Also, if you’ve enjoyed my previous recommendation to read The Surrender Experiment, I think you’ll really enjoy my friend Scott Britton’s new Substack focused on his spiritual journey. I got a lot out of his post on how to practice surrender in your everyday life, and am excited he’s writing about a very complex, nuanced, and important topic.
📚 Book rec - I’ve been loving The Great Bridge by David McCullough. I’m just blown away by the incredible engineering feats built during this time in American history, and McCullough makes the story of the Brooklyn Bridge come alive in a book that reads almost like fiction.
⌚ Cool product - Surely just launched what I think is our best product yet: a coconut passionfruit spritz that’s perfect for end of summer. It’s light, refreshing, and a great alcohol replacement. I think you’ll love it, and if not I’ll personally refund your purchase.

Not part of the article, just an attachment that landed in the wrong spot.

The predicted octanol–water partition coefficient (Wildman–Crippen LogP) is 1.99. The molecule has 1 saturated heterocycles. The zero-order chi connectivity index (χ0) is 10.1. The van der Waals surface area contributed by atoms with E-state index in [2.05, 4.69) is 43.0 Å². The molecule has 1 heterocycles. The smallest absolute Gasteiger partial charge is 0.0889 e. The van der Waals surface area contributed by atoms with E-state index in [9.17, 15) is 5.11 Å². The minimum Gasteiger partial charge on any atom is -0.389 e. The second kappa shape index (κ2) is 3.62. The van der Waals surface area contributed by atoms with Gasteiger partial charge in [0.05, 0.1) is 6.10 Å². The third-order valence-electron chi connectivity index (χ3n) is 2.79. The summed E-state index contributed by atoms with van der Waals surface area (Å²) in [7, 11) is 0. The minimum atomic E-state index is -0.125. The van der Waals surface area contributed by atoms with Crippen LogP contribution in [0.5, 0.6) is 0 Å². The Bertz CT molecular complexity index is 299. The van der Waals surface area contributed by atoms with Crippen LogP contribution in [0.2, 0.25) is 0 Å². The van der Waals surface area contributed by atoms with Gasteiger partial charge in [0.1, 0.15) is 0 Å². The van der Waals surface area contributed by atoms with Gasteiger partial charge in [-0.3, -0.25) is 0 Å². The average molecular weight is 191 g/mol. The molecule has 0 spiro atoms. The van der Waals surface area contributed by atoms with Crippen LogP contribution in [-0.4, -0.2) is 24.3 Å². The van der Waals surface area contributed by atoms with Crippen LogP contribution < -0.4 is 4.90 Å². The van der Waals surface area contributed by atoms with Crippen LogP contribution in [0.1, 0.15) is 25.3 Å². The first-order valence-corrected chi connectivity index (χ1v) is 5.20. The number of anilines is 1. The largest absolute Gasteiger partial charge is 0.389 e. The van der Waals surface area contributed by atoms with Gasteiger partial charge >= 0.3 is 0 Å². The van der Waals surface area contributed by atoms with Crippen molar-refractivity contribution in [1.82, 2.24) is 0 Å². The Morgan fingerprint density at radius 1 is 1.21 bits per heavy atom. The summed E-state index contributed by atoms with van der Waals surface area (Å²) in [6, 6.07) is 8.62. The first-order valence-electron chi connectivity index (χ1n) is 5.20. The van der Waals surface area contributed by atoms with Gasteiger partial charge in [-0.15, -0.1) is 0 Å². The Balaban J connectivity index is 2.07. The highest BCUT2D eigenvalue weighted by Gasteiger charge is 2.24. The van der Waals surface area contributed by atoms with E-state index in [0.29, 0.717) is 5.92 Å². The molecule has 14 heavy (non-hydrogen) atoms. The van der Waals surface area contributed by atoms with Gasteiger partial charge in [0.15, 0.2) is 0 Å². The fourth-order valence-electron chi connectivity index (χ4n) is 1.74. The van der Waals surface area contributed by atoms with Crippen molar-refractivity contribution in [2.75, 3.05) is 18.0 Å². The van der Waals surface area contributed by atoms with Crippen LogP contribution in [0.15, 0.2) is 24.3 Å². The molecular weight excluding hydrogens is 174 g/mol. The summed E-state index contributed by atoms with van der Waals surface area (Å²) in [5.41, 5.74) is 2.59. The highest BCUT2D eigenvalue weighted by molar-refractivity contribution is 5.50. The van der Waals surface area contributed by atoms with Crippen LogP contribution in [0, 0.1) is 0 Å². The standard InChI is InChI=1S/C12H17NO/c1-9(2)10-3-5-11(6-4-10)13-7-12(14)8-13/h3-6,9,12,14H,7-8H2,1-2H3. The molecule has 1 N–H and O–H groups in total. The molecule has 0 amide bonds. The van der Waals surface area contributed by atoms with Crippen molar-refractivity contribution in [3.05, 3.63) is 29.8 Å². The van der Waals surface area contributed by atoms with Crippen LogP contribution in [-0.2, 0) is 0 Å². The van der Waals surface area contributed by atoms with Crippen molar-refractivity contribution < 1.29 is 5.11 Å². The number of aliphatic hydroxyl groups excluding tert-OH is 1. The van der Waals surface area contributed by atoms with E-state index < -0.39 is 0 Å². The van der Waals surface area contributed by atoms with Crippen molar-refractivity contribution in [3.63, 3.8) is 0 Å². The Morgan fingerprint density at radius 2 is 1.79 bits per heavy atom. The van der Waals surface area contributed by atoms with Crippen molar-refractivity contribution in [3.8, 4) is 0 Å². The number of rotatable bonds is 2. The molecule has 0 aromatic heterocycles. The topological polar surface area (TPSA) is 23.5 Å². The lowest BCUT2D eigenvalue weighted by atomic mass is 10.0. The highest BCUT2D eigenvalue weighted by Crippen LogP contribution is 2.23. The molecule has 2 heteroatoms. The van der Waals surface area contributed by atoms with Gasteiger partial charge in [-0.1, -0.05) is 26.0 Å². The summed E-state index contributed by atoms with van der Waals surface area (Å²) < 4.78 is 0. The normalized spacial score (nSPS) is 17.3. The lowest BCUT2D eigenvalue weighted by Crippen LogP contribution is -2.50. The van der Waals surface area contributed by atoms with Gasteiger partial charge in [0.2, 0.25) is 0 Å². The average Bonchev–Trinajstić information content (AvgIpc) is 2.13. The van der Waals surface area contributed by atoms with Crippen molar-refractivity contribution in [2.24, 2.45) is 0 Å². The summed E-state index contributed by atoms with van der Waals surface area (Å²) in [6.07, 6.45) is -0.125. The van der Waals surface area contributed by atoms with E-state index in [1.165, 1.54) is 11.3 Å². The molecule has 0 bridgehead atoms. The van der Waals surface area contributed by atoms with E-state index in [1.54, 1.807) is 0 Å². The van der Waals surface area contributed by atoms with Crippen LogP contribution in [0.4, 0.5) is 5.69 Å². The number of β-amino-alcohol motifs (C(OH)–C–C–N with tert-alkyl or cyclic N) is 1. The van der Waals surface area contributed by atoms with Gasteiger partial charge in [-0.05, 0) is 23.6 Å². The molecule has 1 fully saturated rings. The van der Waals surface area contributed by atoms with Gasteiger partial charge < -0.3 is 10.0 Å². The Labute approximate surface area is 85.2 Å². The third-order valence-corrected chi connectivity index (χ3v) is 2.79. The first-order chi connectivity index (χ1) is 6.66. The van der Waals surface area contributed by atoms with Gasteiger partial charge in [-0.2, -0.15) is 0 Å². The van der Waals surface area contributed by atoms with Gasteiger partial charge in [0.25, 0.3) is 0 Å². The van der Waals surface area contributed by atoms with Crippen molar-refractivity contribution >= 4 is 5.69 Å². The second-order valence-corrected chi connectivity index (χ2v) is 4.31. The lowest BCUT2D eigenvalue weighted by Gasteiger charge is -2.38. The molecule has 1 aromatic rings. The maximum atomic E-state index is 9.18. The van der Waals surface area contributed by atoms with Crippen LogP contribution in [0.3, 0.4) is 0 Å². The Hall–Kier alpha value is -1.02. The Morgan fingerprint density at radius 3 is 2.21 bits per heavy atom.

🎵 Music - Got two recs for y’all this month. The first is more my standard vibe, and been loving this set by Cornelius SA on the Anjunadeep label. The other is a Boiler Room set by Fred Again.., which is just super fun to watch and a high-energy set I really enjoyed.
🏀 Random - I’ve posted about this before, but I’ve been loving Myles and his Mother Tongue Cooking Club. This past month I made tangy flatbreads he recommended, chicken parmesan, and some killer homemade tortillas. It’s been a fun way to cook more and I’m learning a lot following the monthly recipes 🧑🍳.
🙋♂️ Ask - As mentioned above, we’ve been making progress with True Medicine and think it could be hugely useful to companies with high-deductible health plans. If you know anyone we could chat with about breaking into the small-company benefits market, I’d love to chat with them!
Well, summer is basically over: be sure to get outside, take some time off, and enjoy the time you have on this planet. By the time you get this, I’ll have just finished my first extended bike ride (6 days and 200+ miles!), riding from Telluride to Moab. Excited to get back into the swing of things this month.
Catch you in 30!